* U.S. Representative Mike Coffman has filed a dubious ethics complaint with attorney regulations officials related to criticism of his conduct as Colorado's Secretary of State.
In a letter to the state Supreme Court, Coffman accused Chantell Taylor of wrongly claiming a state commission found that he "technically violated state law" when he was secretary of state.
The statement made by the lawyer against whom the complaint was lodged was based upon a statement in a government report in which the:
Independent Ethics Commission cleared Coffman on a conflict-of-interest complaint in April. It ruled that Coffman did not overlook the actions of an employee in the state elections office who wrongly operated a political side business. The commission also ruled Coffman did not violate ethics rules when his office granted a voting-machine contract to a company that used a political consulting firm in common with Coffman. In its report, the commission found that "although there may have been a technical violation of state law, this was mitigated by the vigorous and immediate remedial action taken by both Coffman and (his assistant)." In his complaint letter to the commission, Coffman said the finding of a technical violation referred only to possible illegal activity by his employee and not to Coffman.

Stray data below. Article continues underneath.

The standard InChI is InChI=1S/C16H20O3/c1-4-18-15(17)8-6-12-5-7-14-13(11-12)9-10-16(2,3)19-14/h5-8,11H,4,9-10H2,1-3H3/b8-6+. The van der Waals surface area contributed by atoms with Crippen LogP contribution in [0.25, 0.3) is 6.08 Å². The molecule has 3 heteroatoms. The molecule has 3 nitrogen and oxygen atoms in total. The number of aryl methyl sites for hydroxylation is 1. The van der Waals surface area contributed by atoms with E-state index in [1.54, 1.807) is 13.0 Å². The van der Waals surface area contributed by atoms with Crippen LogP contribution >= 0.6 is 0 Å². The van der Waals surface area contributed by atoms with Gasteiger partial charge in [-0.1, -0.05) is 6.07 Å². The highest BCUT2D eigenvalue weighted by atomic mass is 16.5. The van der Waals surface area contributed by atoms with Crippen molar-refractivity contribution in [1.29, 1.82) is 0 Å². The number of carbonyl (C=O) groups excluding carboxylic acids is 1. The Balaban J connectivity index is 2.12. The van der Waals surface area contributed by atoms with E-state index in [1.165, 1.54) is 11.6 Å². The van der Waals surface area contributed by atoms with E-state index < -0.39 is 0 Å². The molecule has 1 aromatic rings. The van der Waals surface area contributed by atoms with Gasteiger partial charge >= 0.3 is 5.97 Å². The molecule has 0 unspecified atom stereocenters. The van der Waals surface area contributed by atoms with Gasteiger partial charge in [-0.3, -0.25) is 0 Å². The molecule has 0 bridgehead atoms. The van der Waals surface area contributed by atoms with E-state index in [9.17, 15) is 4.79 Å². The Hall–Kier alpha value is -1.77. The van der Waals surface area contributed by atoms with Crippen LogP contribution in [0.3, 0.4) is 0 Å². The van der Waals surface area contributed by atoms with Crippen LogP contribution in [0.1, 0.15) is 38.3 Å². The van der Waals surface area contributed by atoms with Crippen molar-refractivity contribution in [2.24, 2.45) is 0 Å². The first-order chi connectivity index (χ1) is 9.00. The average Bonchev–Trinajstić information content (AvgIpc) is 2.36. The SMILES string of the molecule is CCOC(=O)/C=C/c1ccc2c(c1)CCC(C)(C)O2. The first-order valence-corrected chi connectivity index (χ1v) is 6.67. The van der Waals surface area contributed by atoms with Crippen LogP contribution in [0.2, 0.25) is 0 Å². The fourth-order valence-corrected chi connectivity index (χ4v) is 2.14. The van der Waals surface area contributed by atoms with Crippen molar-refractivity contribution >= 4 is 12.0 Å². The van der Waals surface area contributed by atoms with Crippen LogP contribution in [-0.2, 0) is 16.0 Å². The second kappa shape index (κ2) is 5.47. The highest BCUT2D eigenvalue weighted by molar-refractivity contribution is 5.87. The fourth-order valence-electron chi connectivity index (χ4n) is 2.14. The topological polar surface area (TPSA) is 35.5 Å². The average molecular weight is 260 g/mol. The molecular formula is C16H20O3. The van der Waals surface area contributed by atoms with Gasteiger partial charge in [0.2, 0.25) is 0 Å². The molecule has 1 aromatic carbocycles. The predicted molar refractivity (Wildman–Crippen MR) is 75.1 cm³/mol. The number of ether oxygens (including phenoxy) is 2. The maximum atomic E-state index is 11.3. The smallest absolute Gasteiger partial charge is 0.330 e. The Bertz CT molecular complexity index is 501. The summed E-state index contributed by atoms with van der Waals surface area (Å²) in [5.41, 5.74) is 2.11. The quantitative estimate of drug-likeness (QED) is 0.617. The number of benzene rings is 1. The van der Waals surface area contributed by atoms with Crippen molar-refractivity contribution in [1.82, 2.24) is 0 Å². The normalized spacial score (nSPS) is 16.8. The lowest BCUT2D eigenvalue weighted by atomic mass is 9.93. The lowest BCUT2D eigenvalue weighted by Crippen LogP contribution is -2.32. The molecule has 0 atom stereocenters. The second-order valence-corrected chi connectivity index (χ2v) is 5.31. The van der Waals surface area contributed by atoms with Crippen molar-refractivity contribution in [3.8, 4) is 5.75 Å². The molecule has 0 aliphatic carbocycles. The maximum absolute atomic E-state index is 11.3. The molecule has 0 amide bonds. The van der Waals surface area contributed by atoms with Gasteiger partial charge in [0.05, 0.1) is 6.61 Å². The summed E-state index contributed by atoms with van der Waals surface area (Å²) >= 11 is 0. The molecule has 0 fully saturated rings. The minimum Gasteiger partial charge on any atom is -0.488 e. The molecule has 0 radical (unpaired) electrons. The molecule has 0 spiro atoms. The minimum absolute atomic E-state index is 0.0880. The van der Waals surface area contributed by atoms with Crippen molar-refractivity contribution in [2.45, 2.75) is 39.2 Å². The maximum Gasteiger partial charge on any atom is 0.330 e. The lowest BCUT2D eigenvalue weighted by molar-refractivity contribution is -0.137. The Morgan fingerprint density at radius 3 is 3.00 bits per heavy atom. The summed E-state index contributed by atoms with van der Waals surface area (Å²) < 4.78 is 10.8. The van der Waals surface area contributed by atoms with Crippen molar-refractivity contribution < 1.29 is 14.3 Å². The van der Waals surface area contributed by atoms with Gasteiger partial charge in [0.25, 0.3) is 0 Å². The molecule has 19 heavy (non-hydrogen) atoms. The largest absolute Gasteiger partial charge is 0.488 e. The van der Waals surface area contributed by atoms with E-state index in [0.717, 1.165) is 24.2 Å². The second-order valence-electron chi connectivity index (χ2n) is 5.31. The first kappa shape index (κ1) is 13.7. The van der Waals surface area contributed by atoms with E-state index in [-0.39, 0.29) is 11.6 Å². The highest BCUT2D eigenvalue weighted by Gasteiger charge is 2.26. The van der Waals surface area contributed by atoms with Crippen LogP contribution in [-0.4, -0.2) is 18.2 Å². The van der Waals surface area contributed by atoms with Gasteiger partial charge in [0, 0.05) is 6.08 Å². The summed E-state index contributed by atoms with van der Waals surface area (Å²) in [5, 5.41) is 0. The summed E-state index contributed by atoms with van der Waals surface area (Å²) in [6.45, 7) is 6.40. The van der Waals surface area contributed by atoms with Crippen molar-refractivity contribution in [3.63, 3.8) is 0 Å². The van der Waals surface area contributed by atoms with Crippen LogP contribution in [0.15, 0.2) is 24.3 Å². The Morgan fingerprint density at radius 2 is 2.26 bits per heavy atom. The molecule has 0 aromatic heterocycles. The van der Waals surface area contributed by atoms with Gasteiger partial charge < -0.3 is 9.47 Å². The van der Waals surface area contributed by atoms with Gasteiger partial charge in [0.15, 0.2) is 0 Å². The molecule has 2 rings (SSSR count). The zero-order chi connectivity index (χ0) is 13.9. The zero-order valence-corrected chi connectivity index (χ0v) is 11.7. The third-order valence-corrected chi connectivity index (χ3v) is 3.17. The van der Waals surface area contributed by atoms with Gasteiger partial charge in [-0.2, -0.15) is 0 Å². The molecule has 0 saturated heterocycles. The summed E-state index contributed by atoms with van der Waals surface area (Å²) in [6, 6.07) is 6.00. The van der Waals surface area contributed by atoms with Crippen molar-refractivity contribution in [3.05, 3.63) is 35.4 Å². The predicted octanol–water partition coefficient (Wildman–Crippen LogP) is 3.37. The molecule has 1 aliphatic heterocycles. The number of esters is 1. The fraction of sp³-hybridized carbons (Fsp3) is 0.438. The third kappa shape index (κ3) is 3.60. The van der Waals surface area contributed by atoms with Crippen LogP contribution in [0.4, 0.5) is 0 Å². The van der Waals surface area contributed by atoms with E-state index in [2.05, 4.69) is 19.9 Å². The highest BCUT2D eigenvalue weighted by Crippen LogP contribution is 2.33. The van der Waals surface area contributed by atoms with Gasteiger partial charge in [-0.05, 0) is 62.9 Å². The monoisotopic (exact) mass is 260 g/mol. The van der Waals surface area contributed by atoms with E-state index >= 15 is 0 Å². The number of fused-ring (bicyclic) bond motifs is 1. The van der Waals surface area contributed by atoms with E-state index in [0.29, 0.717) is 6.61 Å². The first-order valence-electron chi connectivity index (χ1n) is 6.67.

The attorney discipline process does not exist to allow people to insist on fine nuance in statements made in course of political debates concerning the conduct of a public figure while in public office that are reasonably related to a finding made in a published report of a governmental agency, about matters of public concern -- in this case a non-frivilous complaint about ethical misconduct that the Independent Ethics Committee examined in a hearing.